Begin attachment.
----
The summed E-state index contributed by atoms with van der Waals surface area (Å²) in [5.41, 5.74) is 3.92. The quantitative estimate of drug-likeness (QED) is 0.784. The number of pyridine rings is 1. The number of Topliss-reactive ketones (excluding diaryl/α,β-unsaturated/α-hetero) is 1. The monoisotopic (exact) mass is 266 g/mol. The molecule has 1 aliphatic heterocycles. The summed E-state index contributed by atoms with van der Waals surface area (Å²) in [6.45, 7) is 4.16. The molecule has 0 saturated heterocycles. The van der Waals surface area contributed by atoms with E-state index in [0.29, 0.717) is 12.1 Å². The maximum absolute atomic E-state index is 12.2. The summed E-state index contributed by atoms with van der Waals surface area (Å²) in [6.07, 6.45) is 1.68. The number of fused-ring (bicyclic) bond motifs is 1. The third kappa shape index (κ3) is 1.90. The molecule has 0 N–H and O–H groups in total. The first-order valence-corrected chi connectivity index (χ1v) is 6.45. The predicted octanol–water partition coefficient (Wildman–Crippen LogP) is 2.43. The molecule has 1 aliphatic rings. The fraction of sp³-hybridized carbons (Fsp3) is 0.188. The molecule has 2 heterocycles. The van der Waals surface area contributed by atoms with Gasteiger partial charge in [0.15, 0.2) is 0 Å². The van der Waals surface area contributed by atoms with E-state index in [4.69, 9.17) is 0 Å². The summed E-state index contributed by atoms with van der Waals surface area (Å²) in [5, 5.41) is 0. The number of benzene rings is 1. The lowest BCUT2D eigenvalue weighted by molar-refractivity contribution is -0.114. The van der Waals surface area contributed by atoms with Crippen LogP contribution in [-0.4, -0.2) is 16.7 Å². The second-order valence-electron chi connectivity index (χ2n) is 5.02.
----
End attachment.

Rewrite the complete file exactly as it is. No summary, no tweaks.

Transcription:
The summed E-state index contributed by atoms with van der Waals surface area (Å²) in [5.41, 5.74) is 3.92. The quantitative estimate of drug-likeness (QED) is 0.784. The number of pyridine rings is 1. The number of Topliss-reactive ketones (excluding diaryl/α,β-unsaturated/α-hetero) is 1. The monoisotopic (exact) mass is 266 g/mol. The molecule has 1 aliphatic heterocycles. The summed E-state index contributed by atoms with van der Waals surface area (Å²) in [6.45, 7) is 4.16. The molecule has 0 saturated heterocycles. The van der Waals surface area contributed by atoms with E-state index in [0.29, 0.717) is 12.1 Å². The maximum absolute atomic E-state index is 12.2. The summed E-state index contributed by atoms with van der Waals surface area (Å²) in [6.07, 6.45) is 1.68. The number of fused-ring (bicyclic) bond motifs is 1. The third kappa shape index (κ3) is 1.90. The molecule has 0 N–H and O–H groups in total. The first-order valence-corrected chi connectivity index (χ1v) is 6.45. The predicted octanol–water partition coefficient (Wildman–Crippen LogP) is 2.43. The molecule has 1 aliphatic rings. The fraction of sp³-hybridized carbons (Fsp3) is 0.188. The molecule has 2 heterocycles. The van der Waals surface area contributed by atoms with Gasteiger partial charge in [0.15, 0.2) is 0 Å². The van der Waals surface area contributed by atoms with E-state index in [4.69, 9.17) is 0 Å². The summed E-state index contributed by atoms with van der Waals surface area (Å²) in [5, 5.41) is 0. The number of benzene rings is 1. The lowest BCUT2D eigenvalue weighted by molar-refractivity contribution is -0.114. The van der Waals surface area contributed by atoms with Crippen LogP contribution in [-0.4, -0.2) is 16.7 Å². The second-order valence-electron chi connectivity index (χ2n) is 5.02.